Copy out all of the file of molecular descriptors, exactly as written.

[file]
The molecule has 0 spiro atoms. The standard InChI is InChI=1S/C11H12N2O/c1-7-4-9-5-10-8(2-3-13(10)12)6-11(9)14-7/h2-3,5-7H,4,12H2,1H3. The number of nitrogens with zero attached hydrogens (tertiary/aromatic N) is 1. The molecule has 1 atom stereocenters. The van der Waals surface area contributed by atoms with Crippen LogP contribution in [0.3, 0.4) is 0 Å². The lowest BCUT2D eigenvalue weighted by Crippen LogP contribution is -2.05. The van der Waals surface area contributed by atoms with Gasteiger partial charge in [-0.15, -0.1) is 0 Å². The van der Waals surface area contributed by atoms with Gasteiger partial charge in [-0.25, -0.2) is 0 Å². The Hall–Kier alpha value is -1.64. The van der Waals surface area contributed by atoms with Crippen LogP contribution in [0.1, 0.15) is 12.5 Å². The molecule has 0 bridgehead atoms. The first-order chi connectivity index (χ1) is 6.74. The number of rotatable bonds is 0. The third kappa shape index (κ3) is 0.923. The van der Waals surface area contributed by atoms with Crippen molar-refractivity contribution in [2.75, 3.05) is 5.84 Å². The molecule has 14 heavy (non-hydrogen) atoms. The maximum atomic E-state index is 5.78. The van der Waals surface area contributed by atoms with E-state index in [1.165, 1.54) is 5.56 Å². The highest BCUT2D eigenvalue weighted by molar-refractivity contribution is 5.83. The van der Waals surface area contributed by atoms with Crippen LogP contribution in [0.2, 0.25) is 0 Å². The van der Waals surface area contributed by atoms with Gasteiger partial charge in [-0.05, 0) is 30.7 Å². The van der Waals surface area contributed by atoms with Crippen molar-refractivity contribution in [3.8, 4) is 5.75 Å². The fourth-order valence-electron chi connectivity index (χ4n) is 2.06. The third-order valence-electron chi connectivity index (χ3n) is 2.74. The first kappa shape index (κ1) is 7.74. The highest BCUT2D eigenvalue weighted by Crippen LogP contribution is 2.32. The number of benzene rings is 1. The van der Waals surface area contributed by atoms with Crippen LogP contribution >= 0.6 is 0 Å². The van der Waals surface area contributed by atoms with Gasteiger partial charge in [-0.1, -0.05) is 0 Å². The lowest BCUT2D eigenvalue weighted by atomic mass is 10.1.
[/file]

The molecule has 0 spiro atoms. The standard InChI is InChI=1S/C11H12N2O/c1-7-4-9-5-10-8(2-3-13(10)12)6-11(9)14-7/h2-3,5-7H,4,12H2,1H3. The number of nitrogens with zero attached hydrogens (tertiary/aromatic N) is 1. The molecule has 1 atom stereocenters. The van der Waals surface area contributed by atoms with Crippen LogP contribution in [0.3, 0.4) is 0 Å². The lowest BCUT2D eigenvalue weighted by Crippen LogP contribution is -2.05. The van der Waals surface area contributed by atoms with Gasteiger partial charge in [-0.15, -0.1) is 0 Å². The van der Waals surface area contributed by atoms with Gasteiger partial charge in [-0.25, -0.2) is 0 Å². The Hall–Kier alpha value is -1.64. The van der Waals surface area contributed by atoms with Crippen LogP contribution in [0.1, 0.15) is 12.5 Å². The molecule has 0 bridgehead atoms. The first-order chi connectivity index (χ1) is 6.74. The number of rotatable bonds is 0. The third kappa shape index (κ3) is 0.923. The van der Waals surface area contributed by atoms with Crippen molar-refractivity contribution in [2.75, 3.05) is 5.84 Å². The molecule has 14 heavy (non-hydrogen) atoms. The maximum atomic E-state index is 5.78. The van der Waals surface area contributed by atoms with E-state index in [1.165, 1.54) is 5.56 Å². The highest BCUT2D eigenvalue weighted by molar-refractivity contribution is 5.83. The van der Waals surface area contributed by atoms with Crippen LogP contribution in [0.2, 0.25) is 0 Å². The van der Waals surface area contributed by atoms with Gasteiger partial charge in [-0.05, 0) is 30.7 Å². The van der Waals surface area contributed by atoms with Crippen molar-refractivity contribution in [3.8, 4) is 5.75 Å². The fourth-order valence-electron chi connectivity index (χ4n) is 2.06. The third-order valence-electron chi connectivity index (χ3n) is 2.74. The first kappa shape index (κ1) is 7.74. The highest BCUT2D eigenvalue weighted by Crippen LogP contribution is 2.32. The number of benzene rings is 1. The van der Waals surface area contributed by atoms with Crippen LogP contribution >= 0.6 is 0 Å². The van der Waals surface area contributed by atoms with Gasteiger partial charge in [-0.1, -0.05) is 0 Å². The lowest BCUT2D eigenvalue weighted by atomic mass is 10.1.